Gail Walker: How the election managed to leave us all out for the count
A friend of mine took last Friday off because he fancied watching the Assembly election coverage. As he said: ‘I can’t stand politics but I’m a sucker for elections. All those bar charts and graphics ’
By Friday night, he wasn’t a happy man. A day watching Noel Thompson treading water was a Himalayan exercise in endurance.
But it wasn’t what my mate — or thousands of others — had tuned in for. Eleven hours waiting for the first result was enough to have anyone throwing the remote at the screen.
Friday was a day of farcical shame for Northern Ireland. A few hundred thousand votes taking two days to count. Yes, there were three ballots but there were also multiple ballots in Scotland, Wales and huge chunks of England. Yet they wrapped up all their counts within a few hours.
Not here. We suffered hour after hour of ‘vote verification’ shot with grim comedic genius: soaked ballot papers restored by hairdrier; missing ballots; rogue votes; collapsing tables; a computer system that froze when an incorrect password was used.
Amid the growing criticism chief electoral officer, Graham Shields, said it was their job to get the vote right, not quickly. Which sounds right but is actually very wrong. It is their job to do both at the same time. Otherwise, his excuse would be equally valid even if it took a month to complete the count. It is their job to deliver the result promptly back to the citizens who have voted.
They failed to do that and not for the first time. There is a long history of tardy election counts in NI. Add his patronising and peeved attitude to the debacle, and it was a devilish TV cocktail.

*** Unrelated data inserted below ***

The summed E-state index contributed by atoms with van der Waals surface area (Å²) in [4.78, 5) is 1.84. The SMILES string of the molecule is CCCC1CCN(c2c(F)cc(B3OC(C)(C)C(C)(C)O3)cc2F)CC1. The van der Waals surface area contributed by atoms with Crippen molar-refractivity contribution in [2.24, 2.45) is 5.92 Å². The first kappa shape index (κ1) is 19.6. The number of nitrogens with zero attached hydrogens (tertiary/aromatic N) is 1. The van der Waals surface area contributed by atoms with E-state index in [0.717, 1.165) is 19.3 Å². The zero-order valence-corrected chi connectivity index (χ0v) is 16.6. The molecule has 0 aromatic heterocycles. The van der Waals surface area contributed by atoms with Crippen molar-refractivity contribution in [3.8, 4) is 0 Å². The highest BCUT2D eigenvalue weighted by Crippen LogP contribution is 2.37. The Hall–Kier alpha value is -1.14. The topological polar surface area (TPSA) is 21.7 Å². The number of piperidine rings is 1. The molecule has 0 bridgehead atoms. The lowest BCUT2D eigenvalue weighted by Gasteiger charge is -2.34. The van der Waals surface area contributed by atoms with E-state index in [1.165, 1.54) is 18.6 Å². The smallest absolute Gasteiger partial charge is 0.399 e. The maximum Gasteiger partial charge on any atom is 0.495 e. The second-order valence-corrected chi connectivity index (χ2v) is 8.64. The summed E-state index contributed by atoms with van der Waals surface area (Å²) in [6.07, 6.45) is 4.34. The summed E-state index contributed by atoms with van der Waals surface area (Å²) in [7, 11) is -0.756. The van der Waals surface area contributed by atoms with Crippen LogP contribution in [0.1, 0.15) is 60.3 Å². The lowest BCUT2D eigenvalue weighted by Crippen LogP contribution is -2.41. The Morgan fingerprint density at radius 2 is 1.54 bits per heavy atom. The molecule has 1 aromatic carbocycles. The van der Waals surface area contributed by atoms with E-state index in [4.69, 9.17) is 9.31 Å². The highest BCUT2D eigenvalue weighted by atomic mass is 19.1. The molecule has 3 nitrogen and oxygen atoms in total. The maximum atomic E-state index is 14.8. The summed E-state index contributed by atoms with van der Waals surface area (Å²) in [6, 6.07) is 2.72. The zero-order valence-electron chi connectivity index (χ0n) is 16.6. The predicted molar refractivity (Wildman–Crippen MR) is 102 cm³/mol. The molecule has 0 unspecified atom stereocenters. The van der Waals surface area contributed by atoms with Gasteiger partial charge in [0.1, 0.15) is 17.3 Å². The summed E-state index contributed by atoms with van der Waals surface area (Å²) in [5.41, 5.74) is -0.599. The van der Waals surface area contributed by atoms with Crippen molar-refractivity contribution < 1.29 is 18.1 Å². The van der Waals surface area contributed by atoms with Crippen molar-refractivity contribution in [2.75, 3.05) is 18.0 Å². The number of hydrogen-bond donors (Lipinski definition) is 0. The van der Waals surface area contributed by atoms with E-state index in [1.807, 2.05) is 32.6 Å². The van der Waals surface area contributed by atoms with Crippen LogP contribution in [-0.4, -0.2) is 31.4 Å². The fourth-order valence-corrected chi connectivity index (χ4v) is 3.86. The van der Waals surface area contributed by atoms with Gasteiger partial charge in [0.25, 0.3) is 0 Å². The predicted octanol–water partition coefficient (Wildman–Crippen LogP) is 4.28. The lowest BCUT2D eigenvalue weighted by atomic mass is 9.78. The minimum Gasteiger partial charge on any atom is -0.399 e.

Like justice, democracy must be seen to be done. Instead, we had farce. The UK delivered its verdict on the Alternative Vote while our views on it were still being tallied. It felt like, thanks to Electoral Office bumbling, our votes didn’t count at all.
Though all politicians complained about the debacle, they were careful not to blame anyone. Just like the water fiasco and MRSA deaths in hospitals, it was ‘a disgrace’ but it would be unfair to blame anyone in particular. Ah, if only everything in life was as fair as politicians! However, the electoral process demands visible and prompt accountability to the people.
Instead, we made headlines around the world for the slowness of our count. We have become the Ivory Coast. Where other countries used to sympathise with us, now they laugh at us. Five hours determine the next president of the US; here it takes two days to discover who’s representing Mid Ulster.
Nobody covered themselves in glory last Friday and Saturday. If the electoral office need to ask themselves some questions, so do the media.
PR may have been with us for nearly 40 years here but that doesn’t mean we’re comfortable with it. Rather than hard facts, we had all the usual speculation and back-of-the-envelope punditry. Indeed, because of the lack of poll news, Friday saw the growth of the fiction that the UUP vote was in meltdown. Meltdown? A loss of two seats is hardly a rout of historic proportions.
Rarely did we see complete tallies for individual candidates on screen, seat by seat, count by count. Yes, we got the odd tickertape Breaking News that Joe Soap had been eliminated but nary a word about how many votes Mr Soap had and who else they went to. Laziness. Boring.
How different things are in the poor, benighted south where RTE seems to be on top of every count and every angle. But then they tend to take their elections, their politicians and their own role in society seriously and don’t just sneer and smirk.
The election was a huge embarrassment for Northern Ireland. One would think it was so disastrous that processes would be reviewed, provisions made, systems replaced, so it could never happen again. Yeah. Don’t count on it.